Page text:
Aseem Trivedi is an Indian political cartoonist and activist. He is best known in India for his work campaigning against government corruption (for which he was arrested in 2012).
He is also a noted advocate for freedom of speech. He co-founded the group Save Your Voice to campaign against internet censorship.
He graciously agreed to speak with Clarion Project Research Fellow Elliot Friedland about his cartoon series "50 Cartoons for 50 Lashes" in support of imprisoned Saudi Blogger Raif Badawi.
Certain of Aseem's cartoons are reprinted here with the kind permission of the author.
Clarion Project: You first rose to prominence by campaigning for free speech and against corruption in India. What first drew your attention to the Raif Badawi case? What made you feel that you had to speak out?
Aseem Trivedi: After my arrest, I was away from cartooning for two years. I drew a comic strip featuring Muhammad just after the attack on Charlie Hebdo as I thought it was my responsibility to register my protest against the attackers.
After some time, I learned about Raif Badawi case from social media and it was really shocking to know that someone is being flogged for his blogging. I couldn’t see any justice, humanity or reasoning behind the decision of the Saudi Arabian court.
It was like a dark story from 100 years back in the history. So I immediately decided to draw a series of cartoons in his support.
I know that cartooning has its own limits but this is the only thing that a cartoonist can do.
When I was arrested in the charges of sedition and national insult for my anti-corruption cartoons, I received a large support from the world of arts and activism.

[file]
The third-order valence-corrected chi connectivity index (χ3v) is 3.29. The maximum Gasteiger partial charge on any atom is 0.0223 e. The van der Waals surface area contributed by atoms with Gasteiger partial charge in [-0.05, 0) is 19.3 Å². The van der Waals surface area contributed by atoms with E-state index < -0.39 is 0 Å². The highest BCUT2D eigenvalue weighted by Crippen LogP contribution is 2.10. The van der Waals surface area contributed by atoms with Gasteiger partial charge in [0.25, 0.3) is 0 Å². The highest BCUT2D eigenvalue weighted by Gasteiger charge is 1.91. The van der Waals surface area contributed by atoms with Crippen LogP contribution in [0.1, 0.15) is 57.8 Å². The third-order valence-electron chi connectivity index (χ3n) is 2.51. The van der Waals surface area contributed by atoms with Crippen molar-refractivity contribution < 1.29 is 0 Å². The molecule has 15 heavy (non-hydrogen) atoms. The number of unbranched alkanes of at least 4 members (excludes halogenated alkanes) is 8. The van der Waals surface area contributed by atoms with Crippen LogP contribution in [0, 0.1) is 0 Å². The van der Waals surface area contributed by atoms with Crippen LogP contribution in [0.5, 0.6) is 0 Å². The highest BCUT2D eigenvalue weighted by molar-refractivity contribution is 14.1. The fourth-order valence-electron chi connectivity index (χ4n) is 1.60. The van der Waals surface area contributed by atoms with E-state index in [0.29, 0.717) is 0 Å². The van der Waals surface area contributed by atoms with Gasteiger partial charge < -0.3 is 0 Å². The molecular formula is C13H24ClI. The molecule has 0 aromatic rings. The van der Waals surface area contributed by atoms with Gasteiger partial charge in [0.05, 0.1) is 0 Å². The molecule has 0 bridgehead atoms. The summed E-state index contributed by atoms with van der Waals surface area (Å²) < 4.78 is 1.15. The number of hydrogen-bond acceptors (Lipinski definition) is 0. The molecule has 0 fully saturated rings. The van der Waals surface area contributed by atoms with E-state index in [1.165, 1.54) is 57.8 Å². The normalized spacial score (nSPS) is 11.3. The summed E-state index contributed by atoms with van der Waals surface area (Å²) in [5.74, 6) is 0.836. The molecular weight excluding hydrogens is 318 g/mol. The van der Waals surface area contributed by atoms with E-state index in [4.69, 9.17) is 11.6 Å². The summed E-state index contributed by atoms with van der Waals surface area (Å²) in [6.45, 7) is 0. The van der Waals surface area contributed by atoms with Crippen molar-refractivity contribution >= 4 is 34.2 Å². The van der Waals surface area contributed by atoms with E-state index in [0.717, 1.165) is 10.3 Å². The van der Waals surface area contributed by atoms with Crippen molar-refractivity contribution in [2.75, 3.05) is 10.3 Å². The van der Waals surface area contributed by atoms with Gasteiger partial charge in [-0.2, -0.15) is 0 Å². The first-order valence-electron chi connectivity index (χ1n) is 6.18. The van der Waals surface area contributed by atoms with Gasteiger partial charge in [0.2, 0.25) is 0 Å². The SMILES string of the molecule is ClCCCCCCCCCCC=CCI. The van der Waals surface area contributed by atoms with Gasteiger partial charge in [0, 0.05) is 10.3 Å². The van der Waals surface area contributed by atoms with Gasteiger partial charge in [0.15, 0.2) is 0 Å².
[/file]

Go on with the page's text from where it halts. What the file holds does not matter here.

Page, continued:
So, I think, I'm doing my duty and also repaying my debt to the world of activism.
Clarion: Your project is called "A Cartoon Against Every Lash." Can you explain a little bit about it for readers who are unfamiliar?
Trivedi: Raif was arrested in 2012 on a charge of insulting Islam through electronic channels and brought to court on several charges including apostasy.
He was sentenced to seven years in prison and 600 lashes in 2013, then resentenced to 1,000 lashes and 10 years in prison plus a fine in 2014. The lashes were to be carried out over 20 weeks.
The first 50 were administered on January 9, 2015. The second set has so far been postponed.
When I heard about the 50 lashes he received, I decided to make a cartoon against each of them. This is the only idea behind the campaign.
I hope more artists from every stream should come forward and contribute in the campaign.
It's not about Raif, it's about free speech, which belongs to everyone, not only Raif.
Clarion: What is the goal of your project? What message are you trying to convey with your art?
Trivedi: My goal is to bring attention to the Raif Badawi case and highlight the injustice and inhumanity of the Saudi Arabian government. When you draw a single cartoon on an issue, we don’t have a possibility to go in depth. But when you do a series, you can seriously explore all the sides of the issue.
Next month, I’m starting an online cartoon magazine, dedicated to the cartoons supporting humanitarian issues from all over the world and my first issue will be focused on Raif Badawi.
I want to dedicate my cartooning to the campaigns for justice, equality and freedom.